The Quebec government is considering allowing people with Alzheimer's to be euthanized without their consent
Human Rights

Quebec government considers allowing people with Alzheimer’s to be euthanized without their consent

euthanasia, vegetative state, pregnancy

In 2015, Canada officially legalized assisted suicide. And the number of people taking advantage of it is huge — in Quebec alone, there were over 600 cases of assisted suicide from 2016-2017. (In contrast, only 167 people were euthanized in the six months after it was legalized in 2015.) And it may be about to get far, far worse.

Quebec residents are evidently asking for the government to allow people to euthanize their family members with diseases like dementia or Alzheimer’s, even without their consent. Veronique Hivon, of the Parti Quebecois, said that “a lot of people” have asked her to change the law, which currently forbids such a practice. “According to the evidence, the numbers confirm that the law is responding to a need of people at the end of their life, who are suffering and who want access to this option,” Hivon said. “There is a very clear desire within the population to debate expanding the legislation. We need this debate to happen.”

Hivon used Michel Cadotte as an example. Cadotte is facing second-degree murder charges for killing his wife, who was living with Alzheimer’s in a long-term care facility. His wife had allegedly requested assisted suicide, but was denied, as she was not yet terminally ill. The “problem,” according to Hivon,” is that by the time someone with Alzheimer’s is terminally ill, they are not mentally fit to request assisted suicide. So the answer, for her, is to amend the law and allow people like Cadotte to make the request for them.

While it may be easy to write this disturbing mindset off if it were just one politician advocating for this, unfortunately, the government is actively considering the proposal. Quebec Health Minister Gaetan Barrette said that a “panel of experts” will be assembled to consider the “complex question” of expanding the law to allow family members to make euthanasia requests for someone deemed “legally and clinically unfit.”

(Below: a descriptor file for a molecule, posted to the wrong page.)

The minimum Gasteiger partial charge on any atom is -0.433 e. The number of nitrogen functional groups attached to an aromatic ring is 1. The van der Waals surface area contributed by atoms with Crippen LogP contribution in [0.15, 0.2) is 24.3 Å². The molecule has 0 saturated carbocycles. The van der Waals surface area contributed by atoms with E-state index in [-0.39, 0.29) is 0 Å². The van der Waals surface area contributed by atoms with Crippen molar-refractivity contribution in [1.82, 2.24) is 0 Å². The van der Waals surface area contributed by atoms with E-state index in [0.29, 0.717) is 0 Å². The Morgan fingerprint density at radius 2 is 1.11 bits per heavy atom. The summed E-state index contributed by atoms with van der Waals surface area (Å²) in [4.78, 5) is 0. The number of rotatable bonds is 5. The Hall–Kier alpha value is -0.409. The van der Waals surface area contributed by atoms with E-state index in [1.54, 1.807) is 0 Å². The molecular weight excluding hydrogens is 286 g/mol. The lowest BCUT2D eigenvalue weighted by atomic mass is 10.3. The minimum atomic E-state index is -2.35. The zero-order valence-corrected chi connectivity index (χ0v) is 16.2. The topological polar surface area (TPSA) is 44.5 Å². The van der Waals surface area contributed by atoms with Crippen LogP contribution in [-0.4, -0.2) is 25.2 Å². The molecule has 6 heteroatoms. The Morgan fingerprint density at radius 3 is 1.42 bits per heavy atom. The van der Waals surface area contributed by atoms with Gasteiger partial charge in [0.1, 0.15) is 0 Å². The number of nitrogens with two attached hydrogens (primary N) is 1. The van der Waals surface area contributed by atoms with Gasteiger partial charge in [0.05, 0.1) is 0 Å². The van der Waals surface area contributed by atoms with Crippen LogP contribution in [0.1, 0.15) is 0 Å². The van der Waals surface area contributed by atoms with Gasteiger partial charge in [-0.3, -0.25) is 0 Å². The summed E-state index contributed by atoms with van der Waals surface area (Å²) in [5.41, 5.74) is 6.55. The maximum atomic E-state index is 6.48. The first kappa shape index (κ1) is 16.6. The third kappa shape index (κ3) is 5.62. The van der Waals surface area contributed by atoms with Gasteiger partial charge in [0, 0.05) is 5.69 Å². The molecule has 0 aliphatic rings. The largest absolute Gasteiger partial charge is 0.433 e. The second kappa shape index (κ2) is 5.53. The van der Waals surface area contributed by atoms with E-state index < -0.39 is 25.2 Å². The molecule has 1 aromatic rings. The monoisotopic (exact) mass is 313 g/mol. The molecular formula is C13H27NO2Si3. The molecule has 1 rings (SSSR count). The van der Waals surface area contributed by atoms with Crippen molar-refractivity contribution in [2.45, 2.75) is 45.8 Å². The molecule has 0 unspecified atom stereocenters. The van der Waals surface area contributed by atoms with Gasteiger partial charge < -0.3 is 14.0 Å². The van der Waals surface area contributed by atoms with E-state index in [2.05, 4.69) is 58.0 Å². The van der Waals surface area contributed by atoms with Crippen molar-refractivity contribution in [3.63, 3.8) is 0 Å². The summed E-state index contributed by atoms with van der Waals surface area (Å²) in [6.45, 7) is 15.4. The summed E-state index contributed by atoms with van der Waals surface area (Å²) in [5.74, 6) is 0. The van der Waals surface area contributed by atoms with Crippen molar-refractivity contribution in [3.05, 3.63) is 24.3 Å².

Let that sink in: the Quebec government is considering allowing family members to request assisted suicide for someone deemed “legally and clinically unfit.”

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That such a thing could possibly be allowed is unthinkable, and is rife with the potential for abuse. Who would determine if someone is “legally and clinically unfit”? And what would the safeguards be to prevent parents, spouses, and adult children from euthanizing a family member who, perhaps, had dementia but is otherwise not physically ill and does not wish to die? What prevents a parent from deciding to euthanize his or her severely disabled child because he or she feel the child’s quality of life is not good enough? After all, Canada is already considering allowing children to be euthanized.

Make no mistake, if the law was expanded as suggested, it would be abused. We are already seeing that now, with doctors pressuring parents to euthanize their disabled children. The government is also already putting a formal study into place to determine whether or not people with mental illness should be allowed to undergo assisted suicide. And many Canadians already support people like Cadotte, and Robert Latimer. Latimer is a father who murdered his daughter because she had cerebral palsy; Latimer was given a short prison sentence and was defended by many Canadians. Latimer, of course, supports legalizing euthanasia.

What, in this new, expanded, law would prevent the Michel Cadottes and Robert Latimers of the world from euthanizing any family member they deem to be inconvenient or worthless, whose lives they decide are not worth living? And what will happen to people don’t want to be euthanized, even as their family members decide they should be?

To say that this is disturbing is an understatement. And such a law cannot be allowed to pass.

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